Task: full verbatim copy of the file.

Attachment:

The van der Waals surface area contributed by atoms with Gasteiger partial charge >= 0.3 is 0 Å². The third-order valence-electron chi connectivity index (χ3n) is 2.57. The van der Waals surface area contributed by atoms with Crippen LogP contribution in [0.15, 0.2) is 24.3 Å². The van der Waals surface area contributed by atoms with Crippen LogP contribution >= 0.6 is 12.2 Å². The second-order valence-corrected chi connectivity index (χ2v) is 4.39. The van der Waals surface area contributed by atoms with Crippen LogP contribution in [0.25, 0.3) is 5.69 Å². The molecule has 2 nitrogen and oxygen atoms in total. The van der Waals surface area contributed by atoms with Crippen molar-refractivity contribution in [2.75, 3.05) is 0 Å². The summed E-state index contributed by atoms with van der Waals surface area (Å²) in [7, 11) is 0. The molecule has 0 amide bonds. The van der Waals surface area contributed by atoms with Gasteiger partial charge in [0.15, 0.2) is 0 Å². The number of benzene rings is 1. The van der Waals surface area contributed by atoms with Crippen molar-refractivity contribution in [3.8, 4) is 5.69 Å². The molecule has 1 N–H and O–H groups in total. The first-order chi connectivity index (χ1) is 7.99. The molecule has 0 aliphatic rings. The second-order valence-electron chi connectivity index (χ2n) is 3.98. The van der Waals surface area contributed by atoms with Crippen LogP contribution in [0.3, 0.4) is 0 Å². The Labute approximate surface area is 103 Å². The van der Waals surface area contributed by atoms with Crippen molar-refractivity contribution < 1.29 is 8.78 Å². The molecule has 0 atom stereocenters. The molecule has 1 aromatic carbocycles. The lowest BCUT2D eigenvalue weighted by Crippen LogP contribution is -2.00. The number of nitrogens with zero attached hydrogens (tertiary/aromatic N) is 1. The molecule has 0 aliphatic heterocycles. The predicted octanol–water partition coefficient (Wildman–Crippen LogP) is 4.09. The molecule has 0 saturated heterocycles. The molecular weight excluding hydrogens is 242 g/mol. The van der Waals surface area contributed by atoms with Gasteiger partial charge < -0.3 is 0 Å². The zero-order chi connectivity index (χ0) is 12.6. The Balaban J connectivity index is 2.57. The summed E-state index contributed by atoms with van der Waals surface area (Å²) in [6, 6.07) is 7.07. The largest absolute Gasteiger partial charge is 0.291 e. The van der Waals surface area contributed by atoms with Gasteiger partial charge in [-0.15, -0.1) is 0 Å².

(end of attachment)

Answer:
The van der Waals surface area contributed by atoms with Gasteiger partial charge >= 0.3 is 0 Å². The third-order valence-electron chi connectivity index (χ3n) is 2.57. The van der Waals surface area contributed by atoms with Crippen LogP contribution in [0.15, 0.2) is 24.3 Å². The van der Waals surface area contributed by atoms with Crippen LogP contribution >= 0.6 is 12.2 Å². The second-order valence-corrected chi connectivity index (χ2v) is 4.39. The van der Waals surface area contributed by atoms with Crippen LogP contribution in [0.25, 0.3) is 5.69 Å². The molecule has 2 nitrogen and oxygen atoms in total. The van der Waals surface area contributed by atoms with Crippen molar-refractivity contribution in [2.75, 3.05) is 0 Å². The summed E-state index contributed by atoms with van der Waals surface area (Å²) in [7, 11) is 0. The molecule has 0 amide bonds. The van der Waals surface area contributed by atoms with Gasteiger partial charge in [0.15, 0.2) is 0 Å². The number of benzene rings is 1. The van der Waals surface area contributed by atoms with Crippen molar-refractivity contribution in [3.8, 4) is 5.69 Å². The molecule has 1 N–H and O–H groups in total. The first-order chi connectivity index (χ1) is 7.99. The molecule has 0 aliphatic rings. The second-order valence-electron chi connectivity index (χ2n) is 3.98. The van der Waals surface area contributed by atoms with Crippen LogP contribution in [0.3, 0.4) is 0 Å². The Labute approximate surface area is 103 Å². The van der Waals surface area contributed by atoms with Crippen molar-refractivity contribution < 1.29 is 8.78 Å². The molecule has 0 atom stereocenters. The molecule has 1 aromatic carbocycles. The lowest BCUT2D eigenvalue weighted by Crippen LogP contribution is -2.00. The number of nitrogens with zero attached hydrogens (tertiary/aromatic N) is 1. The molecule has 0 aliphatic heterocycles. The predicted octanol–water partition coefficient (Wildman–Crippen LogP) is 4.09. The molecule has 0 saturated heterocycles. The molecular weight excluding hydrogens is 242 g/mol. The van der Waals surface area contributed by atoms with Gasteiger partial charge < -0.3 is 0 Å². The zero-order chi connectivity index (χ0) is 12.6. The Balaban J connectivity index is 2.57. The summed E-state index contributed by atoms with van der Waals surface area (Å²) in [6, 6.07) is 7.07. The largest absolute Gasteiger partial charge is 0.291 e. The van der Waals surface area contributed by atoms with Gasteiger partial charge in [-0.15, -0.1) is 0 Å².